Wednesday, October 1, 2008

Ellison V. AOL

Please use the following link to read about an Internet case regarding copyright.
http://www.benedict.com/Digital/Internet/Ellison/Ellison.aspx

After reading, please respond to the following questions...

1-What are your thoughts about copyright violation as it relates to this case?

2-The court was for and against both parties. Do you think one party had a stronger case? Why or why not?

3-Why do you think that Ellison was willing to settle "on terms that remain confidential?"

4-What does this case teach us about legal issues relating to the Internet?

2 comments:

Erica said...

I'm not one to understand law-related issues. So I'll try and interpret the article link you provided as best I can.

1)I think that Robertson had no right to scan in works from Ellison's books. Although he did not use them for profit purposes, he "distributed" them to the masses without permission from Ellison.

2) Although it is very difficult to manage and supervise all websites supported by a server/internet provider, I think it should be someone's job within the AOL company to scan websites that cite their resources or have permission from a copyright owner. We have people that scan websites for filters, so why not this too? AOL had a very strong argument, but ethnically I have to side with Ellison. I find it interesting that AOL did not respond to the "take down notice" and never informed the Designation of Agent of their change of email address. It seems a bit sketchy to me. As I saw on someone else's blog regarding creative writing/copyright, as soon as something is created it is protected!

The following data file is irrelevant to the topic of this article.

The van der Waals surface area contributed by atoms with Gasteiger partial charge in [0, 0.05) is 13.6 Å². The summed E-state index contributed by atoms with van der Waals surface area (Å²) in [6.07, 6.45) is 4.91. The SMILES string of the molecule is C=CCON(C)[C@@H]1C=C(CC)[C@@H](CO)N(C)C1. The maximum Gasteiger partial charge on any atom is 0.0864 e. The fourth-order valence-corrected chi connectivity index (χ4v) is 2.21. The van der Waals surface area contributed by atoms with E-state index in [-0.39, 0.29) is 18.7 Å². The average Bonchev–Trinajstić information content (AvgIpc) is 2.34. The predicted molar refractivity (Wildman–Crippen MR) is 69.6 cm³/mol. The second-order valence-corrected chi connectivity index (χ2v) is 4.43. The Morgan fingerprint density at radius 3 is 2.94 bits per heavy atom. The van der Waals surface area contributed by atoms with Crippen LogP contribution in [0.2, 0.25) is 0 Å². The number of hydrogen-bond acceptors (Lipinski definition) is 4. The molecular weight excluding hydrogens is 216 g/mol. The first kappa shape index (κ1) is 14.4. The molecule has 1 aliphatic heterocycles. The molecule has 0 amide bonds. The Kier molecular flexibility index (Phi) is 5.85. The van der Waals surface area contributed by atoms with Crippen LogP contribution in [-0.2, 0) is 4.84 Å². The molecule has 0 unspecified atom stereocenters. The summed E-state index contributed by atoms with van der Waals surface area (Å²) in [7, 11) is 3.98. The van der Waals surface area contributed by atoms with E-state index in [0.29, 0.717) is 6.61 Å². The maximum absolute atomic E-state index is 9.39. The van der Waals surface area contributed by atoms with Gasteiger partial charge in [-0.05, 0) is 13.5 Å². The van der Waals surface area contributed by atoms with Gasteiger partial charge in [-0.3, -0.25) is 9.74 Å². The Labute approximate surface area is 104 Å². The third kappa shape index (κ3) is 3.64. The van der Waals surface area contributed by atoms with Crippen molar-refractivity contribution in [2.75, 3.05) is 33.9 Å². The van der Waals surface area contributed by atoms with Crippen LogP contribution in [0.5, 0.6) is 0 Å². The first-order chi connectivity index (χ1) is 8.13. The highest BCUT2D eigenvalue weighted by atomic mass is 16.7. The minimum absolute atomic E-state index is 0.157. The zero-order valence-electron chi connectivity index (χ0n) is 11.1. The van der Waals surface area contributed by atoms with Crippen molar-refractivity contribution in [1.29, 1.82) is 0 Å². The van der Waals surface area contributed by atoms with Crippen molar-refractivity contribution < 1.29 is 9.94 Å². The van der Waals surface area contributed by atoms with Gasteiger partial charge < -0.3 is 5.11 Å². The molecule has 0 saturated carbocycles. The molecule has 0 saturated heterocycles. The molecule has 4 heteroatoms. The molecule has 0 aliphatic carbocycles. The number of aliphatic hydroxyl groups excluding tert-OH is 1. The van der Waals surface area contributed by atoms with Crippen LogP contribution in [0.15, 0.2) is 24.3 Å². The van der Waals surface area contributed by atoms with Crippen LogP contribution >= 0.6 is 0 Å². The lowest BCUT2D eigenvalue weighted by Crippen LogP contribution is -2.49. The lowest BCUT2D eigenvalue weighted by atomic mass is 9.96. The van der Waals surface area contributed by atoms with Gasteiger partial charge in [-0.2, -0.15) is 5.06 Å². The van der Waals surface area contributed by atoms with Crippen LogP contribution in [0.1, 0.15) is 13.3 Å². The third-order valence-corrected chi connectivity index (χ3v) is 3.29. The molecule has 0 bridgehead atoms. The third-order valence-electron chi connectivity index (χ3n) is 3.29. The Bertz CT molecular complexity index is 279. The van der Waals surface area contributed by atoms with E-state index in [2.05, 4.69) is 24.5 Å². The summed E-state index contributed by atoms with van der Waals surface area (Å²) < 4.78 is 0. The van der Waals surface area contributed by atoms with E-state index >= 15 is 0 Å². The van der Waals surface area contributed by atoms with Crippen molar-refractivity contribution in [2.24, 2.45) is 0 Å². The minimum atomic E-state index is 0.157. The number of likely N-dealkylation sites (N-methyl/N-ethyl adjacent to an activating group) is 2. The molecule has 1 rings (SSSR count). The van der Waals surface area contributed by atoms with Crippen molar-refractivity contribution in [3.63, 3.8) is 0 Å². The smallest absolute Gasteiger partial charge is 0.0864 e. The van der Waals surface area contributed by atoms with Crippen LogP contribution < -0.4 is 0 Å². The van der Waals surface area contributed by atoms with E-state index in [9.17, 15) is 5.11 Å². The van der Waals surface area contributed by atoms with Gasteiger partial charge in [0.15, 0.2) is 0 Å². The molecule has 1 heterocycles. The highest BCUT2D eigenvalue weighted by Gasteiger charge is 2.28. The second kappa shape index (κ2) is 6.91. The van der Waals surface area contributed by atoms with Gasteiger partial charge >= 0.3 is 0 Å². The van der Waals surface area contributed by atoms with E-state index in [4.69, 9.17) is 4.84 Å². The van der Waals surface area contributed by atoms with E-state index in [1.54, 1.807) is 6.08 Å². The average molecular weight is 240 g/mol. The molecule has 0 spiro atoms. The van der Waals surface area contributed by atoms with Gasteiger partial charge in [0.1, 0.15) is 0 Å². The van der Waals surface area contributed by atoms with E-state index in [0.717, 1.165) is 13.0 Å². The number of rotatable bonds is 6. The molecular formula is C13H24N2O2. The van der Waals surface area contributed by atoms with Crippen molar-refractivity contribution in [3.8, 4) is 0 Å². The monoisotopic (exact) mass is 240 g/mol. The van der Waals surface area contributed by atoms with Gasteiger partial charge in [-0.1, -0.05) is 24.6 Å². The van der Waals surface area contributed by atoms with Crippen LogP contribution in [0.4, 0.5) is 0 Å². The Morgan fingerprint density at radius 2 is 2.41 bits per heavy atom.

3)Not knowing much about legal jargon, I'm not sure why the case was settled "confidentially."

4)It's very difficult to keep track of every website that contains work from a particular author. However, I would hope that AOL learned that they need to contact the Designation of Agent in a more timely manner! Perhaps AOL should consider assigning the task of monitoring websites containing copyrighted material.

Cloudscome said...

I think in general we should assume everything on the Internet is copyrighted unless it clearly specifies that the author designates their work to be in the public domain. It's better to be safe than sorry.